The Gardens Between Review

gaming :
Eric Hall

Reviewed by:
On September 20, 2018
Last modified:September 20, 2018


Beautifully designed and painfully creative, The Gardens Between is an absolute delight. It's a shame that the lack of levels and short runtime prevent it from reaching true classic status.

The Gardens Between Review

The passage of time is unrelenting, and often cruel. I’m not saying that to be emo or sad — that’s just how it is. Once something happens, it’s impossible to get it back. Unless, you’re in a video game, in which case time is just one obstacle. Such is the case with The Gardens Between, the creative new puzzler from The Voxel Agents. Known best for their Train Conductor franchise, their latest project represents a sizable change in direction for the Melbourne-based studio.

It can be difficult to describe exactly what The Gardens Between is. It’s a puzzle game that has you manipulating time in order to scale miniature gardens. Each of these little gardens is designed like a diorama, with details from Arina and Frendt, the two main characters, scattered throughout. Each member of the duo brings a skill to the adventure. Arina carries the light that is used to illuminate walkways and complete each level, and Frendt can activate switches that open boxes or transform the environment.

Time is manipulated almost unconsciously by the two, however. When they move forward, so does time. Same goes for when they back-peddle. The key is figuring out how to control time in such a way that you are allowed to move the two of them to the top of each garden. Sometimes the process sees Arina collecting a fragment of light from one location, then reversing her steps to place it somewhere she couldn’t before. Other times, Frendt will need to play around with the same switch multiple times in order to uncover a way forward. The game as a whole is not terribly difficult, but it’s not afraid to get creative when it wants to.

As you move forward and backward through each garden, you’ll also need to pay attention to your surroundings. Every object in The Gardens Between reacts to the same flow of time as Arina and Frendt do. Often times, looking into the background is key to figuring out how to move forward. For example, during one level, a number combination needed for a remote is hidden in the back. Once you get the number, you then have to do the correct movement through time in order to successfully punch in the digits. The Voxel Agents keenly understand the best use of the title’s mechanics, and crafted levels that match that creativity.

The Gardens Between is constantly delightful and always intriguing, but I wish there was more to it. Clocking in at around three to four hours, there’s just not as much content here as you would hope. You could easily run through it in a single sitting if you so choose to. It’s not just the fact that it’s short that bothers me, but also the fact there still seemed to be so much potential left on the table. The hook and design of the game is so fascinating, and going off of what’s already here, I know the developers could have continued to build upon it. Perhaps this was done purposely, but it stings all the same when you reach the end.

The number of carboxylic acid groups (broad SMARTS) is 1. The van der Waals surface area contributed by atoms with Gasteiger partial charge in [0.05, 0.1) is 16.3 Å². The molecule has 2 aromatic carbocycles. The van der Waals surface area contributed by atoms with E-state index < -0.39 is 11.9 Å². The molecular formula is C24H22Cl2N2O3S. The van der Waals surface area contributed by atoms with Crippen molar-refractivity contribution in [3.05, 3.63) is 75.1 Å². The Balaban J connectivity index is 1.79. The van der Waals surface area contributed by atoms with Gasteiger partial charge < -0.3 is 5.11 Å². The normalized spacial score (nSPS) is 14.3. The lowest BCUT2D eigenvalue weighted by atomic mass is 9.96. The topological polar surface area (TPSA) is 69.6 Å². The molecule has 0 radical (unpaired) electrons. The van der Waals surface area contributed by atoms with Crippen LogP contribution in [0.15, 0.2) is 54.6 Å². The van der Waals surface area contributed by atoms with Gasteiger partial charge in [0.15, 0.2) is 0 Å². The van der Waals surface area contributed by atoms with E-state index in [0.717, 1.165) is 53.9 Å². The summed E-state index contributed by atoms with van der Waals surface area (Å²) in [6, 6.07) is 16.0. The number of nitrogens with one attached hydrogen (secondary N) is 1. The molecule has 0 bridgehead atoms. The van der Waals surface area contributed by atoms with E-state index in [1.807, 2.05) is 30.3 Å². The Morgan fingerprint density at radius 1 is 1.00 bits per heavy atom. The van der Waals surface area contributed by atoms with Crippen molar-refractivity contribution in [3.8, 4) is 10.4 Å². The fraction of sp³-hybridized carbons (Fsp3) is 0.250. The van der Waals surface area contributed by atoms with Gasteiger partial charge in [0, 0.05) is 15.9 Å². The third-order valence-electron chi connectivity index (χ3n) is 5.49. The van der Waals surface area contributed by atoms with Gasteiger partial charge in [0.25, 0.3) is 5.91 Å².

There is a plot to The Gardens Between, even if it’s a tad incomprehensible at first glance. On a dark and rainy night, best friends Arina and Frendt find that the treehouse they have taken shelter in has blown away and turned into a boat. Together, the duo must sail from garden to garden, all while solving puzzles throughout the night. It’s surreal and dreamlike, but it does fit the overall vibe of the game. Cutscenes at the end of certain sections depict moments in the pair’s friendship, helping to drive home the important mark the friends have left on each other.

For awhile, I thought the game was going to go all Bridge to Terabithia on me, but thankfully that’s not the case. However, the surreal nature of the setting eventually gives way to a melancholy tale of growing up. Life isn’t fair, and the time you get with loved ones may not last as long as you would like. That’s a lesson you learn as you grow older, and one both Arina and Frendt have to learn eventually. There’s a bittersweet tone to this adventure, even if you have to wait a little bit before it fully reveals itself.

Part of the charm of The Gardens Between stems from its beautiful design. The little moments that Arina and Frendt share with each other demonstrate their bond just as well as any bit of dialogue would. From a simple look to the wave of a hand, you can easily see how close the two are. The gardens are filled with detail, with each one lovingly designed. Calling them dioramas almost does them a disservice, but that’s really the best way to describe them. Colorful, awe-inspiring little dioramas. The synth-heavy soundtrack is fine enough, but it doesn’t really do enough to leave a lasting impression.

The Gardens Between is a meticulously designed, and frequently surprising adventure. The Voxel Agents have managed to create a puzzler that borrows from other classics, but still manages to feel remarkably fresh. With puzzle design this great, the wistful storytelling and gorgeous visuals are just wonderful bonuses. The lack of content is a pretty big let down though, and it would have really benefited from more levels. Maybe that would have ruined the flow of the game. I don’t know — I’m just saying, I wouldn’t have turned down another hours worth of puzzles. When that’s the worst of your problems, though, it’s hard to complain all that much.

This review was based on the Nintendo Switch version of the game. A copy was provided by The Voxel Agents.